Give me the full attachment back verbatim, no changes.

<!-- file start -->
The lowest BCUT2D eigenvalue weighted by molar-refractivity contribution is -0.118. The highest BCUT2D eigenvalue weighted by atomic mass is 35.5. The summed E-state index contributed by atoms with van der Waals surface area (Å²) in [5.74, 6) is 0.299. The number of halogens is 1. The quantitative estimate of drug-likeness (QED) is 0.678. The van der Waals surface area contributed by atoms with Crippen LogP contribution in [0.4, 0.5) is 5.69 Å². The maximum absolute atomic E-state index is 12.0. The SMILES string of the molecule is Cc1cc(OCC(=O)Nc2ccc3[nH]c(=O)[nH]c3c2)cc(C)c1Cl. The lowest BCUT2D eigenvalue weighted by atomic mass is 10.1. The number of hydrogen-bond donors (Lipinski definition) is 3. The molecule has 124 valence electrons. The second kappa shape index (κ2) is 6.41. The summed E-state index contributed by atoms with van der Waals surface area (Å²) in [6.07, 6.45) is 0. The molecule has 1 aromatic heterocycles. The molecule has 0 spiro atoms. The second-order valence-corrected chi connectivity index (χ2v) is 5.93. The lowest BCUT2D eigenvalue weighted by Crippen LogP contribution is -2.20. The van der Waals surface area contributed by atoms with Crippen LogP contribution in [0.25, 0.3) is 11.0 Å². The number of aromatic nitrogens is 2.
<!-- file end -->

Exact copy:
The lowest BCUT2D eigenvalue weighted by molar-refractivity contribution is -0.118. The highest BCUT2D eigenvalue weighted by atomic mass is 35.5. The summed E-state index contributed by atoms with van der Waals surface area (Å²) in [5.74, 6) is 0.299. The number of halogens is 1. The quantitative estimate of drug-likeness (QED) is 0.678. The van der Waals surface area contributed by atoms with Crippen LogP contribution in [0.4, 0.5) is 5.69 Å². The maximum absolute atomic E-state index is 12.0. The SMILES string of the molecule is Cc1cc(OCC(=O)Nc2ccc3[nH]c(=O)[nH]c3c2)cc(C)c1Cl. The lowest BCUT2D eigenvalue weighted by atomic mass is 10.1. The number of hydrogen-bond donors (Lipinski definition) is 3. The molecule has 124 valence electrons. The second kappa shape index (κ2) is 6.41. The summed E-state index contributed by atoms with van der Waals surface area (Å²) in [6.07, 6.45) is 0. The molecule has 1 aromatic heterocycles. The molecule has 0 spiro atoms. The second-order valence-corrected chi connectivity index (χ2v) is 5.93. The lowest BCUT2D eigenvalue weighted by Crippen LogP contribution is -2.20. The van der Waals surface area contributed by atoms with Crippen LogP contribution in [0.25, 0.3) is 11.0 Å². The number of aromatic nitrogens is 2.